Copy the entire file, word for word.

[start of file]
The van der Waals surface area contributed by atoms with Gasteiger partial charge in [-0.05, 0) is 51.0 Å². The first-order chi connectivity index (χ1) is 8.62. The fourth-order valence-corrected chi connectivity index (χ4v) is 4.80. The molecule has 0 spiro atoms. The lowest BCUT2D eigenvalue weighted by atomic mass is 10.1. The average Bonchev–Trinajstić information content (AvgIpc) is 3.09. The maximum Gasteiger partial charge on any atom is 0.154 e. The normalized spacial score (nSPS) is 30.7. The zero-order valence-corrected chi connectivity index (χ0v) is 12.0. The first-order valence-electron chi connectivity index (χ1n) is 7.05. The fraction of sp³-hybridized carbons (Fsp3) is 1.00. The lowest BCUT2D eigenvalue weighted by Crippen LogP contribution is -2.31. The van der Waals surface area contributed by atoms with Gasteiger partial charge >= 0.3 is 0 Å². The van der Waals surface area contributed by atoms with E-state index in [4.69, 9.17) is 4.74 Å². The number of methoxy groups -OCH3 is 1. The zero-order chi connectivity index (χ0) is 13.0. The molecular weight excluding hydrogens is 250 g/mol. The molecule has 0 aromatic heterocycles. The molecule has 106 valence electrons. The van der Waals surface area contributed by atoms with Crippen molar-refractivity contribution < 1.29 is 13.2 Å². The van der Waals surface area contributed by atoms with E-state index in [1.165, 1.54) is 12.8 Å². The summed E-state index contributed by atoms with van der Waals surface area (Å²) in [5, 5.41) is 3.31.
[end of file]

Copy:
The van der Waals surface area contributed by atoms with Gasteiger partial charge in [-0.05, 0) is 51.0 Å². The first-order chi connectivity index (χ1) is 8.62. The fourth-order valence-corrected chi connectivity index (χ4v) is 4.80. The molecule has 0 spiro atoms. The lowest BCUT2D eigenvalue weighted by atomic mass is 10.1. The average Bonchev–Trinajstić information content (AvgIpc) is 3.09. The maximum Gasteiger partial charge on any atom is 0.154 e. The normalized spacial score (nSPS) is 30.7. The zero-order valence-corrected chi connectivity index (χ0v) is 12.0. The first-order valence-electron chi connectivity index (χ1n) is 7.05. The fraction of sp³-hybridized carbons (Fsp3) is 1.00. The lowest BCUT2D eigenvalue weighted by Crippen LogP contribution is -2.31. The van der Waals surface area contributed by atoms with Gasteiger partial charge >= 0.3 is 0 Å². The van der Waals surface area contributed by atoms with E-state index in [4.69, 9.17) is 4.74 Å². The number of methoxy groups -OCH3 is 1. The zero-order chi connectivity index (χ0) is 13.0. The molecular weight excluding hydrogens is 250 g/mol. The molecule has 0 aromatic heterocycles. The molecule has 106 valence electrons. The van der Waals surface area contributed by atoms with Crippen molar-refractivity contribution < 1.29 is 13.2 Å². The van der Waals surface area contributed by atoms with E-state index in [1.165, 1.54) is 12.8 Å². The summed E-state index contributed by atoms with van der Waals surface area (Å²) in [5, 5.41) is 3.31.